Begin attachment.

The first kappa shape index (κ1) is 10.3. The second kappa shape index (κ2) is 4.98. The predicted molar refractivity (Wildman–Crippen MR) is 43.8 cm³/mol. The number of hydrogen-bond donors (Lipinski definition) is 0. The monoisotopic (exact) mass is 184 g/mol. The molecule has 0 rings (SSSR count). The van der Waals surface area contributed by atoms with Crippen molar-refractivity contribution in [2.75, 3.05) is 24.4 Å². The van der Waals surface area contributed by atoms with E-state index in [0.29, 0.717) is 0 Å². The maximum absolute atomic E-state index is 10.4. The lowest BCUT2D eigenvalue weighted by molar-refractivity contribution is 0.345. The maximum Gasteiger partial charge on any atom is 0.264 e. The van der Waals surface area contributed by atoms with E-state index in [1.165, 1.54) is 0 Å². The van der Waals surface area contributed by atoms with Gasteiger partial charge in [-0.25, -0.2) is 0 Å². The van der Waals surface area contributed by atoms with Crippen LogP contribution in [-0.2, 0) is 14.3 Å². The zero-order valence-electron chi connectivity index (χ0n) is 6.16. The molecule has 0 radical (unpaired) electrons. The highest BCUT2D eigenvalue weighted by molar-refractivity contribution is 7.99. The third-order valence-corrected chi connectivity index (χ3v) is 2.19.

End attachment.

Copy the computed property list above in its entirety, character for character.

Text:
The first kappa shape index (κ1) is 10.3. The second kappa shape index (κ2) is 4.98. The predicted molar refractivity (Wildman–Crippen MR) is 43.8 cm³/mol. The number of hydrogen-bond donors (Lipinski definition) is 0. The monoisotopic (exact) mass is 184 g/mol. The molecule has 0 rings (SSSR count). The van der Waals surface area contributed by atoms with Crippen molar-refractivity contribution in [2.75, 3.05) is 24.4 Å². The van der Waals surface area contributed by atoms with E-state index in [0.29, 0.717) is 0 Å². The maximum absolute atomic E-state index is 10.4. The lowest BCUT2D eigenvalue weighted by molar-refractivity contribution is 0.345. The maximum Gasteiger partial charge on any atom is 0.264 e. The van der Waals surface area contributed by atoms with E-state index in [1.165, 1.54) is 0 Å². The van der Waals surface area contributed by atoms with Gasteiger partial charge in [-0.25, -0.2) is 0 Å². The van der Waals surface area contributed by atoms with Crippen LogP contribution in [-0.2, 0) is 14.3 Å². The zero-order valence-electron chi connectivity index (χ0n) is 6.16. The molecule has 0 radical (unpaired) electrons. The highest BCUT2D eigenvalue weighted by molar-refractivity contribution is 7.99. The third-order valence-corrected chi connectivity index (χ3v) is 2.19.